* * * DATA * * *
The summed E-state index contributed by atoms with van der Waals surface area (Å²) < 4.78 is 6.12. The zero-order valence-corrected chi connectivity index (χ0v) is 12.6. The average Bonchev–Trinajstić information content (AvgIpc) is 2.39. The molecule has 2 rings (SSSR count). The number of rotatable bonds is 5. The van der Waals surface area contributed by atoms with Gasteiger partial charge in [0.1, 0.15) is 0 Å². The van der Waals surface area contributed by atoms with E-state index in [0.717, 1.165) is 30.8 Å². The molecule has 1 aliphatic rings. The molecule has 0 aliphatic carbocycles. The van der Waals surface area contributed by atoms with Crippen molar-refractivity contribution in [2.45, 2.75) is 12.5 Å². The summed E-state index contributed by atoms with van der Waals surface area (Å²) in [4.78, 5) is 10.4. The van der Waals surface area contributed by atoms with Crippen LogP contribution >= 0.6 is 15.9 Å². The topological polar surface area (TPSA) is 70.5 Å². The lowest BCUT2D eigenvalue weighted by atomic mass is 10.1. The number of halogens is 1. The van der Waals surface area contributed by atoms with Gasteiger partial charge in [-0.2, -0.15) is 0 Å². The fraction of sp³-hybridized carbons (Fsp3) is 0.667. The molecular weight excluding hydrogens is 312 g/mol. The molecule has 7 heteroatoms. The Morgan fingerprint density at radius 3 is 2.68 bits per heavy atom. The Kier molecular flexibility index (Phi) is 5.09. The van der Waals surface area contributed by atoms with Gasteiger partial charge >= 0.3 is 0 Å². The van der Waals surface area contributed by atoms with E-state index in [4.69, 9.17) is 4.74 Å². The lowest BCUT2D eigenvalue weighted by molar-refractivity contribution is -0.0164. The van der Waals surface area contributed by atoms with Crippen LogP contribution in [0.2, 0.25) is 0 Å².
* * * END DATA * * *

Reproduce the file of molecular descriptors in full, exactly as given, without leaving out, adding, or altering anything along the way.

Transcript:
The summed E-state index contributed by atoms with van der Waals surface area (Å²) < 4.78 is 6.12. The zero-order valence-corrected chi connectivity index (χ0v) is 12.6. The average Bonchev–Trinajstić information content (AvgIpc) is 2.39. The molecule has 2 rings (SSSR count). The number of rotatable bonds is 5. The van der Waals surface area contributed by atoms with Gasteiger partial charge in [0.1, 0.15) is 0 Å². The van der Waals surface area contributed by atoms with E-state index in [0.717, 1.165) is 30.8 Å². The molecule has 1 aliphatic rings. The molecule has 0 aliphatic carbocycles. The van der Waals surface area contributed by atoms with Crippen molar-refractivity contribution in [2.45, 2.75) is 12.5 Å². The summed E-state index contributed by atoms with van der Waals surface area (Å²) in [4.78, 5) is 10.4. The van der Waals surface area contributed by atoms with Crippen LogP contribution >= 0.6 is 15.9 Å². The topological polar surface area (TPSA) is 70.5 Å². The lowest BCUT2D eigenvalue weighted by atomic mass is 10.1. The number of halogens is 1. The van der Waals surface area contributed by atoms with Gasteiger partial charge in [-0.2, -0.15) is 0 Å². The fraction of sp³-hybridized carbons (Fsp3) is 0.667. The molecular weight excluding hydrogens is 312 g/mol. The molecule has 7 heteroatoms. The Morgan fingerprint density at radius 3 is 2.68 bits per heavy atom. The Kier molecular flexibility index (Phi) is 5.09. The van der Waals surface area contributed by atoms with Gasteiger partial charge >= 0.3 is 0 Å². The van der Waals surface area contributed by atoms with E-state index in [4.69, 9.17) is 4.74 Å². The lowest BCUT2D eigenvalue weighted by molar-refractivity contribution is -0.0164. The van der Waals surface area contributed by atoms with Crippen LogP contribution in [0.2, 0.25) is 0 Å².